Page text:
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Inside the First Amendment - To stop the madness, put a face to faith

  • Written by Charles C. Haynes

  No quick fix — diplomatic or military — will dissolve the centuries of distrust and rivalry that fuel the sectarian conflict in Syria, where Alawites and Shiites are pitted against Sunnis with Christians caught in the crossfire.

  The same can be said of the many other religious and ethnic wars raging around the globe.
  In the past week alone, Buddhists burned Muslim shops and homes in Burma, a Muslim mob stormed a Coptic church in Egypt, and radical Sunni Muslims attacked minority Shiite Muslims in central Pakistan.
  Americans may be tempted to see religious violence as someone else’s problem, living as we do in country blessedly free of holy wars for much of our history (thanks, in large measure, to the religious liberty principles of the First Amendment).
  But our angry culture wars, while rarely violent, are warning signs that no society is immune from the pernicious effects of religious division and intolerance. Anti-Semitism, Islamophobia, hate crimes motivated by religious bias are all found in the United States today.
  Humanity faces many daunting challenges in the 21st century. But none is greater — or more urgent — than the challenge of negotiating new ways to live with our religious and ethnic differences.
  That brings me to the good news this week. While the world debates how to respond to the latest atrocity in Syria, some 800 schools in 20 countries are taking the long view by preparing the next generation to do better.
  These schools, including 100 in the United States, are part of an initiative called “Face to Faith” that is offered free to schools by the Tony Blair Faith Foundation. (Disclosure: I serve as U.S. advisor to the program.)
  Face to Faith is a simple, but profound, approach to dispelling stereotypes and creating understanding across religious differences. Through videoconferencing and secure online community, students engage one another directly in civil, but robust, dialogue about issues of faith and belief that matter to them.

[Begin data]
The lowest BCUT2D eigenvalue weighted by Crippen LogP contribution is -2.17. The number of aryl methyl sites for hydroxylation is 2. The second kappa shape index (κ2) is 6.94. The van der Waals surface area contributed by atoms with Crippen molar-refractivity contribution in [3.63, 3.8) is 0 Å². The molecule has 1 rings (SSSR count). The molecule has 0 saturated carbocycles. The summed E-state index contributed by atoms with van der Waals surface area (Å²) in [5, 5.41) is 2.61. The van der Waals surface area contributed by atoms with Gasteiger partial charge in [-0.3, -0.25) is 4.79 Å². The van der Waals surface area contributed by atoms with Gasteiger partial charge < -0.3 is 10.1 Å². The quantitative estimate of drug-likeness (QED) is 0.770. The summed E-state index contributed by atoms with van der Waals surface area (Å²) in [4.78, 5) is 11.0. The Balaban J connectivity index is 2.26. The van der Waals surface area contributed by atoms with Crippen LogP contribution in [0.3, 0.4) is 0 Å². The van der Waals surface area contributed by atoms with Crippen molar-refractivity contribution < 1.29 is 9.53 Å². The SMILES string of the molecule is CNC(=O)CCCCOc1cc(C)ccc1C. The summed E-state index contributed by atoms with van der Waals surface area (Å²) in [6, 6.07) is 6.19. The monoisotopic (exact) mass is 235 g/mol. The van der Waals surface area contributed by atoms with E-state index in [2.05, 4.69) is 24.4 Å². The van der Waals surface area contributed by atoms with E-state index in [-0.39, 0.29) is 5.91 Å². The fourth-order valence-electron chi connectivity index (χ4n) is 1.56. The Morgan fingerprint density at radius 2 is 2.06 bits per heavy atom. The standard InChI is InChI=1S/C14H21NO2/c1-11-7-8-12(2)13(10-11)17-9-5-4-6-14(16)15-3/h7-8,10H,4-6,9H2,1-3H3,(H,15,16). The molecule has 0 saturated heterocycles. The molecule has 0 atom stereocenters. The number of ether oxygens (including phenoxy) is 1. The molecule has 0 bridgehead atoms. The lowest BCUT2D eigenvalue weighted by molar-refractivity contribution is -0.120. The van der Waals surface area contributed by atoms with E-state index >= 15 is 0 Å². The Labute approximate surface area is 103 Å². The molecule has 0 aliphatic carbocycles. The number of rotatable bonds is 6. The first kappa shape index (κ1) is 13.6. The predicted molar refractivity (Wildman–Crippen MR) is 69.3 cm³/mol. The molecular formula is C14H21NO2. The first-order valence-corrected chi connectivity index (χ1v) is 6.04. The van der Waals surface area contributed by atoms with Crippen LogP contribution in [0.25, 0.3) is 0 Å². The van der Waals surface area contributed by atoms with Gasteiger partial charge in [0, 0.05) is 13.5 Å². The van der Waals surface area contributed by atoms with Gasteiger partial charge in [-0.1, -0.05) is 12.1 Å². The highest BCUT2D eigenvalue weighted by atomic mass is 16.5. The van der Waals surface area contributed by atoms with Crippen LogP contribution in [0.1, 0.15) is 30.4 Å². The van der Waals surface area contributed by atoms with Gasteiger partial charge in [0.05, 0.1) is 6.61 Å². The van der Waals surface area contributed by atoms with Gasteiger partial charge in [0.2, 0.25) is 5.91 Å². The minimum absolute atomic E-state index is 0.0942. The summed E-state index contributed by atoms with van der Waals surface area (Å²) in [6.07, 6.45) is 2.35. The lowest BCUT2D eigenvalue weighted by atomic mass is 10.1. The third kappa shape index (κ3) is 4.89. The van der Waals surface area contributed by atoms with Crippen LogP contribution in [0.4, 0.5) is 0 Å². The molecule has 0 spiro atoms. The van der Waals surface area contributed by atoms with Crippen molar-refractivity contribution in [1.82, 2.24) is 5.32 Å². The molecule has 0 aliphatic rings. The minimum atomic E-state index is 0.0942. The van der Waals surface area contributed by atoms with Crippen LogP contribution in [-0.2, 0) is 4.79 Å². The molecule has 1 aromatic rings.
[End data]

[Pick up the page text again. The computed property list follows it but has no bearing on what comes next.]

It works.
  Students in Indian schools, for example, are connecting to students in Pakistani schools — an extraordinary development in a region long plagued by inter-religious animosity and violence.
  Through direct engagement, students are able to put a human face on the “other” and build bridges of understanding across religious and cultural divides.
  As one high school student in Utah put it, “the opportunity to participate in this program has blown all the misconceptions that I had out of the water and caused me to try harder to understand people from all places and circumstances.”
  Although Face to Faith is in only 100 American schools thus far, plans are underway to expand that number to 1,000 public and private American schools over the next several years.
  In a world torn by sectarian violence and hate, the success of Face to Faith is a reminder that we can — and must — do much more to help young people experience our common humanity.
  “Even though religions don’t have the same laws, beliefs and concepts,” said a student from New York, “Face to Faith has taught me that people hundreds of miles away are going through the same experiences as me.”
  Reading and math are important. But even more important are the kinds of human beings that read the books and do the math. Learning to respect one another across our deepest differences is the real work of education.

Charles C. Haynes is director of the Religious Freedom Center of the Newseum Institute, 555 Pennsylvania Ave., N.W., Washington, D.C., 20001. Web: religiousfreedomeducation.org Email: This email address is being protected from spambots. You need JavaScript enabled to view it.